Using ARIA Landmarks – A Demonstration

What are ARIA Landmarks?

ARIA landmarks are attributes you add to elements to create semantically defined sections of a page that allow users of assistive technologies to navigate the page more easily. Think of ARIA landmarks as building a set of “skip to” links like “skip to main content”. You can add ARIA landmarks to define the following regions.

  • application
  • banner
  • complementary
  • contentinfo
  • form
  • main
  • navigation
  • search

By adding these landmarks you are in essence building a set of “skip to” links to allow users to jump to any of these sections and know what the function of each section is.

Adding ARIA Landmarks

Adding ARIA landmarks is very simple. You just need to add an attribute like role=”main” to the appropriate encompassing element. For example, if you have

<div id=”mainConent” role=”main”>…</div>

everything within the <div> will be considered the main content of the page. Similarly, if you have

<div id=”nav” role=”navigation”>…</div>

the contents of that <div> will be defined as the navigation section.

In addition to the role attribute, you can also add the aria-labelledby attribute to explicitly label each section. This is useful for a role like “complementary” where some part of the page is not considered the main point of the page but compliments the main point. A user can jump to this complementary section and know what it is about. For instance, on an “About Us” page on a school Web site that is describing the school, there might be a section off to the side that is showing live score updates from the sports teams. The score information is complementary to the main point of the page but still has important meaning. The code for something like this would look like

<div id="mainContent" role="main">
   About Us
   ....
</div>

<div id="scores" role="complementary" aria-labelledby="scoresLabel">
   <h3 id="scoresLabel">Live Scores</h3>
   ...
</div>

This way the user knows exactly what is in the complementary section. Adding ARIA landmarks will have no visual impact on your page so they are an easy way to add more accessibility to your Web page.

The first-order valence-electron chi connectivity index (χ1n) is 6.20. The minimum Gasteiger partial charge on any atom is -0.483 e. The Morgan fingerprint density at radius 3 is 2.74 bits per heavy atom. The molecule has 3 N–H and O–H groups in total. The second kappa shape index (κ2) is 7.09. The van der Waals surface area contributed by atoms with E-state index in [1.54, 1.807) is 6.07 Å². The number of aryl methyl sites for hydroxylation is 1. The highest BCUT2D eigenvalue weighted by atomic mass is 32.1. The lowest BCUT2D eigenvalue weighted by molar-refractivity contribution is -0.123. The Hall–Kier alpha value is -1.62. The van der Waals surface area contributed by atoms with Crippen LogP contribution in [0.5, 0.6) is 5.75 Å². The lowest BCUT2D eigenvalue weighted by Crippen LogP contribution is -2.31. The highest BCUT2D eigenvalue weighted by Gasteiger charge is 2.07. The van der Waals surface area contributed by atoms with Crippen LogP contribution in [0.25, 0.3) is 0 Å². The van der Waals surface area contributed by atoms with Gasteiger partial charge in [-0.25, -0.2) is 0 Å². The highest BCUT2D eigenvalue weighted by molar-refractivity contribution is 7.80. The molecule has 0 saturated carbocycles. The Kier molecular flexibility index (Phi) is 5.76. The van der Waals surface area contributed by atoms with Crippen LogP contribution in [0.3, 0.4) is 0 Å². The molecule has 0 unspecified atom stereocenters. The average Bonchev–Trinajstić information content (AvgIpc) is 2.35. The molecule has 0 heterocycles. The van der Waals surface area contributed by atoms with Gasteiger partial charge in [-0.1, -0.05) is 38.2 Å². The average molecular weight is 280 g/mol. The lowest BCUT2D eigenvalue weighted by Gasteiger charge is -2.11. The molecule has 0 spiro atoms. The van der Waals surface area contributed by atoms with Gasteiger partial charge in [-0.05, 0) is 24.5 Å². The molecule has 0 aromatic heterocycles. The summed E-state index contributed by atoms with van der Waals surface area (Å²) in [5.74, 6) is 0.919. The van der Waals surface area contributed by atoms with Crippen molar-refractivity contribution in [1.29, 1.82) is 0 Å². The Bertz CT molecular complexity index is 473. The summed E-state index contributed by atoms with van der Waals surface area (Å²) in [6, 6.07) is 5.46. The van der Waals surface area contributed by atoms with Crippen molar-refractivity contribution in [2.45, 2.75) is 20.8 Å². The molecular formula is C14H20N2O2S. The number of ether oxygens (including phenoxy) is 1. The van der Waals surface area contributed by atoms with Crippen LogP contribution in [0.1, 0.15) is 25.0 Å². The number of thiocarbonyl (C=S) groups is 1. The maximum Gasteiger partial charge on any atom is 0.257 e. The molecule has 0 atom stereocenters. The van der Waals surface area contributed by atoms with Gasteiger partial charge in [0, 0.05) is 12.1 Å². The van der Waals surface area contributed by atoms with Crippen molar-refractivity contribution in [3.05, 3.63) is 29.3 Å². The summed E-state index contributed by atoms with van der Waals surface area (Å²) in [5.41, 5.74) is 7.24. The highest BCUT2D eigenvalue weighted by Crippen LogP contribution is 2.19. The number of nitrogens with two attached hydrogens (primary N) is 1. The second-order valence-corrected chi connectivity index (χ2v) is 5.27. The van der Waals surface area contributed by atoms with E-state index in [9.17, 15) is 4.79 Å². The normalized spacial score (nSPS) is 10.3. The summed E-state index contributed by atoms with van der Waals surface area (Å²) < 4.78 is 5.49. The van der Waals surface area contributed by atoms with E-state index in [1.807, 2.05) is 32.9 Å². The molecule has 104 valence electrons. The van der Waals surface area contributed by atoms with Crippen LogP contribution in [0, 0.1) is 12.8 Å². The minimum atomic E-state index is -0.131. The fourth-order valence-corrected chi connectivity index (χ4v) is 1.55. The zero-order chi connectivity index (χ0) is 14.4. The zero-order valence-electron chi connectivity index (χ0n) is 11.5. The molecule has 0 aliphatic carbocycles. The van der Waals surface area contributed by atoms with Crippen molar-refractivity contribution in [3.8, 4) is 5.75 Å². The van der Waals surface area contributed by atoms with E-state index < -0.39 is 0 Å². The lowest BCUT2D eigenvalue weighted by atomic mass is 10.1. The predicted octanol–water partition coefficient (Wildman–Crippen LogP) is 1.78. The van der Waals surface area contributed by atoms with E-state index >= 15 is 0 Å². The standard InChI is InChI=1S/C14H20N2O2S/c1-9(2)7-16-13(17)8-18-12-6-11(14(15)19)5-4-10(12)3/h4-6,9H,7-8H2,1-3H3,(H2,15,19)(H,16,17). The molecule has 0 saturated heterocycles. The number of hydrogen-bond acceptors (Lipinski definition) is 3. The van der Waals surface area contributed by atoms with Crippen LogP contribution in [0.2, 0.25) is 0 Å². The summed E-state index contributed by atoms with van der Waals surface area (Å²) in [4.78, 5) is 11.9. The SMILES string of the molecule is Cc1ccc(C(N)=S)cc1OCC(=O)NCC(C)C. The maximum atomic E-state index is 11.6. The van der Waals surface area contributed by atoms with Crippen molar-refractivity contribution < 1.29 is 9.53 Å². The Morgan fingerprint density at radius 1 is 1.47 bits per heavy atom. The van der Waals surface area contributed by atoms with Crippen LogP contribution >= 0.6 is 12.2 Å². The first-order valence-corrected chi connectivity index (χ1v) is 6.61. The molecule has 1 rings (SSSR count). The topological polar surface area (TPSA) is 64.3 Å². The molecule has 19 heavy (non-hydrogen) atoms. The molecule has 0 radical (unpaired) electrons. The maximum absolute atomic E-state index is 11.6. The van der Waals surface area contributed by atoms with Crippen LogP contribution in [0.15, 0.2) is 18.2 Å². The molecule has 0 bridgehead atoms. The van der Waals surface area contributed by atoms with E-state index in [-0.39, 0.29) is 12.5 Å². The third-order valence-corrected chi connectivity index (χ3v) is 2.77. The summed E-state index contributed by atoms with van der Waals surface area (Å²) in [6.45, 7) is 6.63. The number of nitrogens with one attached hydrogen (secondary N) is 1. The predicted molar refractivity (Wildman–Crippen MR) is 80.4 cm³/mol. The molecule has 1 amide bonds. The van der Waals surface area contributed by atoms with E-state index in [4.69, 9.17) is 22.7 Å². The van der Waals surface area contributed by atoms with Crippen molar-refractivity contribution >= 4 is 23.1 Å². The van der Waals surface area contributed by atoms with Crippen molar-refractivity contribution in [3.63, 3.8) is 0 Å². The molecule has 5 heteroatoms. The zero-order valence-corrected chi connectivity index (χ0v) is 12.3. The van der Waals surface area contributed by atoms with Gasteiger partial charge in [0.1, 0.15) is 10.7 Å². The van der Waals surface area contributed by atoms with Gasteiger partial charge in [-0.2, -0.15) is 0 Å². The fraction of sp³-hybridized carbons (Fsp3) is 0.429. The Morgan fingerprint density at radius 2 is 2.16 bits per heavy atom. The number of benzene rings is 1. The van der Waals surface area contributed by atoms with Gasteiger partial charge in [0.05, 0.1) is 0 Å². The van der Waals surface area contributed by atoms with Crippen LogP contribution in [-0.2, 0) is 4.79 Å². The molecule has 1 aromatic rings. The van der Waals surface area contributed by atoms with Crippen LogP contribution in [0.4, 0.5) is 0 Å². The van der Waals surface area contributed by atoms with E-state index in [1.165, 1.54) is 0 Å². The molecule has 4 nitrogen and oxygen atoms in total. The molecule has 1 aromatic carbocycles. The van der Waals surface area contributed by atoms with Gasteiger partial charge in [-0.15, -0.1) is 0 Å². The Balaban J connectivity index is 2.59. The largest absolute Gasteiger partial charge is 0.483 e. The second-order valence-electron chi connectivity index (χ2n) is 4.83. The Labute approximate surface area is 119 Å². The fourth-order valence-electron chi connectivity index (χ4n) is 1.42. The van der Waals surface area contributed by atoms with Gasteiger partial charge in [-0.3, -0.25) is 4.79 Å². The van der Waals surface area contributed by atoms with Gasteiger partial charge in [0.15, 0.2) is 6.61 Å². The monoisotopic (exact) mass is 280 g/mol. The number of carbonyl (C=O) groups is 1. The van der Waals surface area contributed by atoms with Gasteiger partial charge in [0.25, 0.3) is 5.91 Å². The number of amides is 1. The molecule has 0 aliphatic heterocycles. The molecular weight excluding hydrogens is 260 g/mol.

Does This Mean I Don’t Have to Provide a Separate “Skip To” Link?

ARIA Landmarks are fairly well supported in screen readers so most users will be able to take advantage of them. There are some older screen readers that don’t support them and some users with newer screen readers might not know how to use this feature. The most helpful data we have on this comes from WebAIM’s screen reader survey. While it shows a 42% increase in awareness of ARIA landmarks over the past year, only 40% of people indicate they use them, and a full 30% still don’t know that the functionality event exists. That being said, if you only provide ARIA landmarks you will be meeting the letter of the law in terms of providing a way to easily skip repetitive navigation, but not providing the traditional “skip to” links will probably make your site more difficult for some screen reader users to navigate. As with almost everything on the Web, we live in the in-between times where newer and better technologies are out there but adoption isn’t high enough to make it the de facto standard. For now, I would still include the “skip to” links in addition to ARIA landmarks.

A Working Model of ARIA Landmarks

Here is a working model of ARIA landmarks with explanations for how to use the various roles.

More Information

W3c ARIA Authoring Practices

Another blog post about using ARIA Landmarks

HTML5 Section Elements and ARIA Landmarks

One thought on “Using ARIA Landmarks – A Demonstration

  1. On the importance of labeling your landmarks –

    As I have been evaluating two different sites, both of which use ARIA landmarks, but only one of which uses aria-labelledby, I have come to appreciate how much power labeling the landmark has. On the site without the labels there were multiple navigation landmarks, but I didn’t know what each one did. On the site with labels, as I navigated to each landmark it announced the label so I knew exactly what the function of that landmarks was. Additionally, when I used JAWS to generate a list of all of the landmarks, the list included the label for each landmark. So in the case of three navigation regions, again, I could instantly know what the function of each landmark was without having to navigate to each and find that out.

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